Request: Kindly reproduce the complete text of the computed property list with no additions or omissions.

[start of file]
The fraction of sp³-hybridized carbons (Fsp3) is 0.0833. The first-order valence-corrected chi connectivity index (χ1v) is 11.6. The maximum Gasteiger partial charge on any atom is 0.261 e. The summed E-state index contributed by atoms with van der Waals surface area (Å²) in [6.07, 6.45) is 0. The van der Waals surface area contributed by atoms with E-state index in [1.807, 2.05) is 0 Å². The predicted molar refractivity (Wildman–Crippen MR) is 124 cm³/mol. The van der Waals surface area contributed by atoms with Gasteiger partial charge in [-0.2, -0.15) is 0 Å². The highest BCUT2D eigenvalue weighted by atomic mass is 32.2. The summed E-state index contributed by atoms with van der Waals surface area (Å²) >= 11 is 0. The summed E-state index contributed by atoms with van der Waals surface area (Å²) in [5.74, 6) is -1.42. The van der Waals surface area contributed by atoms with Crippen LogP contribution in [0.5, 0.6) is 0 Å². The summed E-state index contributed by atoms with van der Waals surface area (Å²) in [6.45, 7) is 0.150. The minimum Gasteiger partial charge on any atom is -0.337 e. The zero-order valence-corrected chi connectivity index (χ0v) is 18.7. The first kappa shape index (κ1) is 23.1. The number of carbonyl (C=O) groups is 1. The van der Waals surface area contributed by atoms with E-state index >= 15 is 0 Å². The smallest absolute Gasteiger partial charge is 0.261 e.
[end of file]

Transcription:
The fraction of sp³-hybridized carbons (Fsp3) is 0.0833. The first-order valence-corrected chi connectivity index (χ1v) is 11.6. The maximum Gasteiger partial charge on any atom is 0.261 e. The summed E-state index contributed by atoms with van der Waals surface area (Å²) in [6.07, 6.45) is 0. The van der Waals surface area contributed by atoms with E-state index in [1.807, 2.05) is 0 Å². The predicted molar refractivity (Wildman–Crippen MR) is 124 cm³/mol. The van der Waals surface area contributed by atoms with Gasteiger partial charge in [-0.2, -0.15) is 0 Å². The highest BCUT2D eigenvalue weighted by atomic mass is 32.2. The summed E-state index contributed by atoms with van der Waals surface area (Å²) >= 11 is 0. The summed E-state index contributed by atoms with van der Waals surface area (Å²) in [5.74, 6) is -1.42. The van der Waals surface area contributed by atoms with Crippen LogP contribution in [0.5, 0.6) is 0 Å². The summed E-state index contributed by atoms with van der Waals surface area (Å²) in [6.45, 7) is 0.150. The minimum Gasteiger partial charge on any atom is -0.337 e. The zero-order valence-corrected chi connectivity index (χ0v) is 18.7. The first kappa shape index (κ1) is 23.1. The number of carbonyl (C=O) groups is 1. The van der Waals surface area contributed by atoms with E-state index >= 15 is 0 Å². The smallest absolute Gasteiger partial charge is 0.261 e.